I sent this question to 2 different dog researchers:
I have wondered about this for several years:
Sometimes when my Zenta gets excited or excited, she sneezes.
The vet says it’s because she ventilates faster and therefore sucks impurities into her nose, which then have to be blown out.
But I don’t believe this explanation.
What do you think?
I got this answer from Dog psychologist & dog behaviorist Liva Søgaard:
Sneezing in the way you describe is a social signal the dog uses.
Research is not quite sure of all the meanings yet, but it is usually during high excitement that the sneeze is used – when the waves go high one way or the other.
Some believe it is a “stress valve”, like when people pick their noses or pick at their hair when they get emotionally excited.
You see it when the dog needs to be fed, right after an activity such as agility, which is done together with the owner, and as an invitation to play, where the behavior is combined with other of the dog’s signals, e.g. a “playboy” or head turner.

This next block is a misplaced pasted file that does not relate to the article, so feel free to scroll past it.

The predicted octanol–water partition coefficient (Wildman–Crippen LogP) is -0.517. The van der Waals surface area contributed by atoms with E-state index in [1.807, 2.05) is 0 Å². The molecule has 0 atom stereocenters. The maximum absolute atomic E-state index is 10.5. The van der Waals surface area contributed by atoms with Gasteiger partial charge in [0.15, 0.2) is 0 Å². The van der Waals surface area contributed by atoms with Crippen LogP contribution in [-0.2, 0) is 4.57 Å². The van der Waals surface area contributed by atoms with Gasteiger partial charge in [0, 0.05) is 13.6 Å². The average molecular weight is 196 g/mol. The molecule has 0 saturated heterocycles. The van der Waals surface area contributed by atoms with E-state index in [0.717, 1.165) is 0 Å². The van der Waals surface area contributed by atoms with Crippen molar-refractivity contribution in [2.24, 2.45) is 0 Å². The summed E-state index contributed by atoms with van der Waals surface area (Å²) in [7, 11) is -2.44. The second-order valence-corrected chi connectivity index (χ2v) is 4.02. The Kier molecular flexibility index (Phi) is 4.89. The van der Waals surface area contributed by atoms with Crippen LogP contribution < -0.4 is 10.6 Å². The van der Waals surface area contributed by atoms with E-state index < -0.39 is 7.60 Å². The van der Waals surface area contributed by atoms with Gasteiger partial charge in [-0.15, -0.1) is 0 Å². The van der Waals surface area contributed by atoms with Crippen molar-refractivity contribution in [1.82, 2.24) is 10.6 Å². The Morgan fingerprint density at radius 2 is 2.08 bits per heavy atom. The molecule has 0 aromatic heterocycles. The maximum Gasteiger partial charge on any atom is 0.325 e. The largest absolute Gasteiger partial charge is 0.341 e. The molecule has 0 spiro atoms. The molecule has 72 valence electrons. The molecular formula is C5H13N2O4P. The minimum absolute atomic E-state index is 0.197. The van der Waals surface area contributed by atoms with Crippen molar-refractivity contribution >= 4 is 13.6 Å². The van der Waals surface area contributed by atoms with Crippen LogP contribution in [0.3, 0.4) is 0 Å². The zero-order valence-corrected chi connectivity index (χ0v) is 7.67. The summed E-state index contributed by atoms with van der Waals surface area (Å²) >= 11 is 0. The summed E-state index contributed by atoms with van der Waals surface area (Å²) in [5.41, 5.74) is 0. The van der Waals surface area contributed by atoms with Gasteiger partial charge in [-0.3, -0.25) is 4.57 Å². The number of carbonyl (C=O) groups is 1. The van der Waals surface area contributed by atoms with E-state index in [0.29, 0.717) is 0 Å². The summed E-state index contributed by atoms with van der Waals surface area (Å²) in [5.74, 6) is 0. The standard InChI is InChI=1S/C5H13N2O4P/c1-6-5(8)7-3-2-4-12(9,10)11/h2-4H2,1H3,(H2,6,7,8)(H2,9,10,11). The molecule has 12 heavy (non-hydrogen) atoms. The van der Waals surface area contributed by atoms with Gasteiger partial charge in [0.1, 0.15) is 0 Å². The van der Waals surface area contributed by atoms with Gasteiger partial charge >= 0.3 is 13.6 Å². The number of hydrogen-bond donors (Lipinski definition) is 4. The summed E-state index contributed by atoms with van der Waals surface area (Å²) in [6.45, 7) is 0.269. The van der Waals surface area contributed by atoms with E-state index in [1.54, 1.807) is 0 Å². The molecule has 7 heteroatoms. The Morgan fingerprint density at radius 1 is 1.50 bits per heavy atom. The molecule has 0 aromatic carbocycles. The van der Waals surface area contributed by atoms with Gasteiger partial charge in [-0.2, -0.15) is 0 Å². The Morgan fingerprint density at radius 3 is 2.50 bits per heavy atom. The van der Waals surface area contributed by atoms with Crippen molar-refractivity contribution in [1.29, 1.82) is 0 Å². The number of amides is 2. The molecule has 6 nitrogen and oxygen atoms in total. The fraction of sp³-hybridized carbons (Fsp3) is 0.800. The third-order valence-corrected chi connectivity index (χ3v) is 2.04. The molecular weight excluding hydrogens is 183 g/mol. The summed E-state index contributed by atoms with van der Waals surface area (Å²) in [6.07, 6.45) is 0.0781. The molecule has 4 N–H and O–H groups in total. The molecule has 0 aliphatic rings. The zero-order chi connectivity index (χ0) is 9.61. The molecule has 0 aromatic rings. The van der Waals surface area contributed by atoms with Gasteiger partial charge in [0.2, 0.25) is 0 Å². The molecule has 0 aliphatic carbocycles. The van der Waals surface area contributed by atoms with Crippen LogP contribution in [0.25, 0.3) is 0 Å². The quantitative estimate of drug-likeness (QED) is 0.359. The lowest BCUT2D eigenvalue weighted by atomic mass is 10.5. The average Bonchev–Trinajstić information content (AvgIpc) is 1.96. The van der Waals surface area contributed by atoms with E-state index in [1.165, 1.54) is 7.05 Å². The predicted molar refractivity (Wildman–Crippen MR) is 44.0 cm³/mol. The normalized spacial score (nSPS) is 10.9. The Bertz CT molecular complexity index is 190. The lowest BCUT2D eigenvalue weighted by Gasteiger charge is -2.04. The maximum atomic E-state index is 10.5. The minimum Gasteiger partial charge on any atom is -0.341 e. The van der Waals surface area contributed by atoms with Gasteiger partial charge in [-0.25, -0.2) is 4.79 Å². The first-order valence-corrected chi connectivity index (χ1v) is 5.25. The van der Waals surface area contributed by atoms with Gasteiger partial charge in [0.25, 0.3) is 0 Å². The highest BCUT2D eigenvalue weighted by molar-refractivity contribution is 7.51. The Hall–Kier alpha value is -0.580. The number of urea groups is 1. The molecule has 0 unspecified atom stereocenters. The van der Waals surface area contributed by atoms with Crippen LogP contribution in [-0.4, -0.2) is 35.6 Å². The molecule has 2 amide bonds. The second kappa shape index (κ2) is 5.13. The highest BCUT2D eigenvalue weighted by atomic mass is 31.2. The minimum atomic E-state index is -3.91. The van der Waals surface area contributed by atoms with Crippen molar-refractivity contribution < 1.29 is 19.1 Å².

You can read much more about the dog’s dampening signals by searching for the term on Google, or read the book “Talking to the dog: the dampening signals” by Turid Rugaas
See it as Zenta being happy and expressing her excitement.
Thanks for an interesting question
I’m not sure I can get any closer than your vet.
Sneezing in dogs is apparently most studied in connection with illness, and that is not what we are talking about here.
Sometimes you see so-called irrelevant behavior when animals (or people) experience behavioral conflicts.
A classic example is when an animal meets a fellow species, and at the same time is both curious and aggressive.
In such situations, animals often show behavior that either switches between these two motivations, or a combination.
They can also make so-called skip actions.
This is behavior that works out of context – e.g. suddenly scratching or yawning – and perhaps sneezing could also be an example of this?
Af Dorte Remar og Tobias Stern Johansen
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